(Of course, that’s even assuming the USADA has the authority to strip Armstrong of his titles; France may tell them to go to hell.)
If Armstrong’s titles were revoked, who would take his place as the “winner” of the Tour for those years?
Not the next several cyclists; they were all doping.
Now, I don’t particularly care one way or the other about drug use in sports. If the sport makes everyone agree to the rules, and the rules say “no doping,” then sure, kick people out for doping. But if a sport were to allow doping, I wouldn’t have a problem with it.
After all, if everyone is doping, then you probably get to see the same relative skill disparity among the competitors (it’s only the absolute skill level that is increased); and in a sport like cycling, where you’re not racing the clock so much as you are the other cyclists, only the relative skill difference matters.
That’s enough meandering for now; one Armstrong (Neil) benefited from big government; another (Lance) did not.
That it was emphasized this past weekend is coincidental.
*I’m not saying that good tings haven’t come from the space program; far from it. After all, it helped bankrupt the USSR, freeing Russia and her
satellite states allies from totalitarian rule for what, ten years?
IN CONGRESS, July 4, 1776.
The unanimous Declaration of the thirteen united States of America,
When in the Course of human events, it becomes necessary for one people to dissolve the political bands which have connected them with another, and to assume among the powers of the earth, the separate and equal station to which the Laws of Nature and of Nature’s God entitle them, a decent respect to the opinions of mankind requires that they should declare the causes which impel them to the separation.
We hold these truths to be self-evident, that all men are created equal, that they are endowed by their Creator with certain unalienable Rights, that among these are Life, Liberty and the pursuit of Happiness.–That to secure these rights, Governments are instituted among Men, deriving their just powers from the consent of the governed, –That whenever any Form of Government becomes destructive of these ends, it is the Right of the People to alter or to abolish it, and to institute new Government, laying its foundation on such principles and organizing its powers in such form, as to them shall seem most likely to effect their Safety and Happiness. Prudence, indeed, will dictate that Governments long established should not be changed for light and transient causes; and accordingly all experience hath shewn, that mankind are more disposed to suffer, while evils are sufferable, than to right themselves by abolishing the forms to which they are accustomed. But when a long train of abuses and usurpations, pursuing invariably the same Object evinces a design to reduce them under absolute Despotism, it is their right, it is their duty, to throw off such Government, and to provide new Guards for their future security.–Such has been the patient sufferance of these Colonies; and such is now the necessity which constrains them to alter their former Systems of Government. The history of the present King of Great Britain is a history of repeated injuries and usurpations, all having in direct object the establishment of an absolute Tyranny over these States. To prove this, let Facts be submitted to a candid world.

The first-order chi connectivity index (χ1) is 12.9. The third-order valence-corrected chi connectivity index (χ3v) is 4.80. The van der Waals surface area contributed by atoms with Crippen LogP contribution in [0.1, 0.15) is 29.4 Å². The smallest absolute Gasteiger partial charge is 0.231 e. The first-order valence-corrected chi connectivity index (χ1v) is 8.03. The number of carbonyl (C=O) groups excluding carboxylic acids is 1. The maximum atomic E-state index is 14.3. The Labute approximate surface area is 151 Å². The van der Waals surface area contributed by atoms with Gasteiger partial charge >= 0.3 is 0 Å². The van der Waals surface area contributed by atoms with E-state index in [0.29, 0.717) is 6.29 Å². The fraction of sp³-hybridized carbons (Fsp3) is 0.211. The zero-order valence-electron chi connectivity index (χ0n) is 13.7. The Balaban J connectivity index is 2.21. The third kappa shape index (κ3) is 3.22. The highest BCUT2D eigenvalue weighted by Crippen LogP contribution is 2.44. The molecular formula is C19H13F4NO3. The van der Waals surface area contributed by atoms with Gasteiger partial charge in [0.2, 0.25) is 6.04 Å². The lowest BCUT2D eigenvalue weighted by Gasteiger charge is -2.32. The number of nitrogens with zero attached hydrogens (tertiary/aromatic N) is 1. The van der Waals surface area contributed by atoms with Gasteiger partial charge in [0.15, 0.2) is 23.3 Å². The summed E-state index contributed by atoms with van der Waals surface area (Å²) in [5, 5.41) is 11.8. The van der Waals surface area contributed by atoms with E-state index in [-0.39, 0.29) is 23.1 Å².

He has refused his Assent to Laws, the most wholesome and necessary for the public good.
He has forbidden his Governors to pass Laws of immediate and pressing importance, unless suspended in their operation till his Assent should be obtained; and when so suspended, he has utterly neglected to attend to them.
He has refused to pass other Laws for the accommodation of large districts of people, unless those people would relinquish the right of Representation in the Legislature, a right inestimable to them and formidable to tyrants only.